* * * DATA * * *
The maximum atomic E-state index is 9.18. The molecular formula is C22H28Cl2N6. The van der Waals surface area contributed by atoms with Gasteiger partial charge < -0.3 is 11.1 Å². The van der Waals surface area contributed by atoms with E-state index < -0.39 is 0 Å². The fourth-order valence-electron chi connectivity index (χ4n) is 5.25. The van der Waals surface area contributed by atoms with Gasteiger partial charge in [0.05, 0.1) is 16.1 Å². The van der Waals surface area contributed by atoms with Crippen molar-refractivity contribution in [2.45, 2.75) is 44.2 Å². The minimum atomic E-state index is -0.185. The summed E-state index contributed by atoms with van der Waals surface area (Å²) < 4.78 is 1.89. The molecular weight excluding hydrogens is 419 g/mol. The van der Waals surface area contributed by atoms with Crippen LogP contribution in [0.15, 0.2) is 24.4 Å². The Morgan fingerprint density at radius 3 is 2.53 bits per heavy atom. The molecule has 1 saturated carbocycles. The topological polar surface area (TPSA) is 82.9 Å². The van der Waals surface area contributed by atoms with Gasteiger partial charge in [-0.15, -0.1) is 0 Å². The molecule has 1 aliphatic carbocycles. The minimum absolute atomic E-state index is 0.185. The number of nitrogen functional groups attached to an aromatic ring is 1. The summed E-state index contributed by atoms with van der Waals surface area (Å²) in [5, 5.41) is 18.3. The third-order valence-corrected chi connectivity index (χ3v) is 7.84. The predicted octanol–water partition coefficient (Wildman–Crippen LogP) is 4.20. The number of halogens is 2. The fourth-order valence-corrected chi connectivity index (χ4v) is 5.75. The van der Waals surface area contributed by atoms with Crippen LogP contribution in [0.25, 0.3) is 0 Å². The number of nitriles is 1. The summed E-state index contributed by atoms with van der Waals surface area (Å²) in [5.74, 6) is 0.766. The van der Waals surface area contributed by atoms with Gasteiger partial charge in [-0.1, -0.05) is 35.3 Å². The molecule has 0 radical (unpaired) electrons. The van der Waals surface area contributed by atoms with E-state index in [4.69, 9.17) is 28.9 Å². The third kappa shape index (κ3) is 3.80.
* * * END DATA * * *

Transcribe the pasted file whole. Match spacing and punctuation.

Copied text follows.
The maximum atomic E-state index is 9.18. The molecular formula is C22H28Cl2N6. The van der Waals surface area contributed by atoms with Gasteiger partial charge < -0.3 is 11.1 Å². The van der Waals surface area contributed by atoms with E-state index < -0.39 is 0 Å². The fourth-order valence-electron chi connectivity index (χ4n) is 5.25. The van der Waals surface area contributed by atoms with Gasteiger partial charge in [0.05, 0.1) is 16.1 Å². The van der Waals surface area contributed by atoms with Crippen molar-refractivity contribution in [2.45, 2.75) is 44.2 Å². The minimum atomic E-state index is -0.185. The summed E-state index contributed by atoms with van der Waals surface area (Å²) < 4.78 is 1.89. The molecular weight excluding hydrogens is 419 g/mol. The van der Waals surface area contributed by atoms with Crippen LogP contribution in [0.15, 0.2) is 24.4 Å². The Morgan fingerprint density at radius 3 is 2.53 bits per heavy atom. The molecule has 1 saturated carbocycles. The topological polar surface area (TPSA) is 82.9 Å². The van der Waals surface area contributed by atoms with Gasteiger partial charge in [-0.15, -0.1) is 0 Å². The molecule has 1 aliphatic carbocycles. The minimum absolute atomic E-state index is 0.185. The number of nitrogen functional groups attached to an aromatic ring is 1. The summed E-state index contributed by atoms with van der Waals surface area (Å²) in [5, 5.41) is 18.3. The third-order valence-corrected chi connectivity index (χ3v) is 7.84. The predicted octanol–water partition coefficient (Wildman–Crippen LogP) is 4.20. The number of halogens is 2. The fourth-order valence-corrected chi connectivity index (χ4v) is 5.75. The van der Waals surface area contributed by atoms with Crippen LogP contribution in [0.25, 0.3) is 0 Å². The number of nitriles is 1. The summed E-state index contributed by atoms with van der Waals surface area (Å²) in [5.74, 6) is 0.766. The van der Waals surface area contributed by atoms with Gasteiger partial charge in [-0.1, -0.05) is 35.3 Å². The molecule has 0 radical (unpaired) electrons. The van der Waals surface area contributed by atoms with E-state index in [4.69, 9.17) is 28.9 Å². The third kappa shape index (κ3) is 3.80.